While it is true that 80% of confections purchased are done so on impulse and by the cash register is a prime location for last minute add-ons to a shopping trip, more chocolate is actually purchased in the candy aisle than in the checkout lane, research analyst George Puro writes in Packaged Facts Chocolate Candy Market in the US report released in August.
Specifically, only 41% of chocolate purchased in the first part of 2016 came from the checkout aisle, compared to 71% that came from the candy section and aisle, and 23% from the gourmet and specialty section, Packaged Facts found. This suggests the inner aisles of the store may be more effective marketing places than by the cash register.
One reason for the less-than-anticipated sales at the cash register could be the proliferation of self-checkout lanes at supermarkets and drugstores, Packaged Facts suggests.
“This trend obviously cuts out the front-end holding pen where consumers are lined up next to categories of high-margin impulse purchases, especially candy, gum and magazines,” the report explains.
Also retailers and manufacturers are “exploring new ways to build excitement in-store, starting with improvements in lighting and going all the way to branded in-store boutiques,” which obviously lend themselves toward more purchases from store aisles, the report adds.
Seasonal candy displays, such as for Christmas or Halloween, also are effective sales drivers with almost as many – 39% – of chocolate sales originating there compared to 41% at checkout, according to Packaged Facts data, which is based on a survey that allowed consumers to pick more than one option.
Other emerging “transaction zones” for confections are the pharmacy, the café and on mobile phones via “buy online, pick-up in store” models, according to research conducted in November 2015 by Mars and Wrigley and cited by Packaged Facts.
Sales strategies for manufacturers
Driving candy sales does not all fall on retailers and product placement. A lot of the burden also is placed on manufacturers that must carefully balance conflicting consumer demands and trends to ensure maximum appeal to the most consumers possible.
Given consumers’ focus on health and wellness, many confection companies are offering better-for-you options by folding in on-trend fruits and berries such as goji, acai, blackberry and pomegranate, and boosting protein with nut and seed inclusions, including trendy hazelnuts, pistachios and almonds.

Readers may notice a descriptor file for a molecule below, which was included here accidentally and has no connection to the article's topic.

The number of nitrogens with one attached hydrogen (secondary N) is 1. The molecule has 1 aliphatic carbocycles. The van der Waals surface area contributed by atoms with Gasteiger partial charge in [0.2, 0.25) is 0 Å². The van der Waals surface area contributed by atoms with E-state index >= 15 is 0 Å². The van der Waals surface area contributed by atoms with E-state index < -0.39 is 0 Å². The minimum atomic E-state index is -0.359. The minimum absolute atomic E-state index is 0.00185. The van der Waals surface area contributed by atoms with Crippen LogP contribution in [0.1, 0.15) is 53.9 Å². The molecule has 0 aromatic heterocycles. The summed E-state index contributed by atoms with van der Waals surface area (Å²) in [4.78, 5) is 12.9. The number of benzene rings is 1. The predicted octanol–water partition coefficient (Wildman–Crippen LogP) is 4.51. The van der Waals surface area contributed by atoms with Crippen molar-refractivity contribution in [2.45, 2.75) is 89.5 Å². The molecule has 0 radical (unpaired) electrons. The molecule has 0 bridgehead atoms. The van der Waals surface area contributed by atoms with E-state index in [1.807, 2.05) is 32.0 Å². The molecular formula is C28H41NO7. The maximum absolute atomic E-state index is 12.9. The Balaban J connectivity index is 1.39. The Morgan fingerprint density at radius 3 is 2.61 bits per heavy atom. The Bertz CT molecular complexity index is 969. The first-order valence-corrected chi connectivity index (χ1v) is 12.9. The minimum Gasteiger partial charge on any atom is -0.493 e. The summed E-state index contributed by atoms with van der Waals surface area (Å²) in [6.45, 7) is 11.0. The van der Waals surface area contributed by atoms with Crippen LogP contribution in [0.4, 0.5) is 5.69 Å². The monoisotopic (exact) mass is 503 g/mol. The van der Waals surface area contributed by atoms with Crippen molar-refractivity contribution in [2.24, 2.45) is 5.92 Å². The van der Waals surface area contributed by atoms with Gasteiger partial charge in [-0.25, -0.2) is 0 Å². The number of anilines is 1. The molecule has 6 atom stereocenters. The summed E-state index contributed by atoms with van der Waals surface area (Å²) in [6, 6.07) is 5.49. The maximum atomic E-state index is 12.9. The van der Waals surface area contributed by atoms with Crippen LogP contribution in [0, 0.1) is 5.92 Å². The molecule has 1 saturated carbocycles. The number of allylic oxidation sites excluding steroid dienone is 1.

A related benefit area that “is rich with potential” is calling out the functional benefits of candy, such as breath freshening, curbing cravings and hunger relief, according to Packaged Facts.
It added: “Some niche products are offering more explicit functional benefits, such as sleep aid or an energy booster with caffeine.”
Finally, a “proliferation of new bite-size forms” and “chocolate-covered bites and thins” are emerging to help confections fit into consumers’ healthier lifestyles, the report adds.
Flavor trends to watch
Flavor trends driving sales of confections include a continuing blurring of the line between sweet and salty snacks, which also is helping candy manufacturers “push into the snack area and snack products step into the candy terrain,” the report notes.
Sweet heat that layers chocolate with spice or fruity flavors, and “mash-ups” of “contrasting flavors to enhance the taste experience,” also are driving sales on the flavor front.
The future is unclear
Despite these innovations to accommodate shifting consumer preferences, sales of confections in 2016 “appear to be somewhat sluggish so far,” Packaged Facts notes.
It estimates that the US confection market in 2015 reached $35.9 billion – an increase of 3.7% from the prior year. This is an improvement over the two previous years which grew only 2.5% and 2.9% respectively.
The upward trend does not look like it will hold for 2016, though. Packaged Facts predicts only a 1.1% increase in 2016 compared to last year.
This slowdown should not be long-lasting, however, Packaged Facts says. Rather, it predicts by 2020 sales of confections in the US will exceed $41 billion for the first-time, thanks to a “strong pace of innovation, an influx of creative new players and a steady flow of new products that engage consumers.”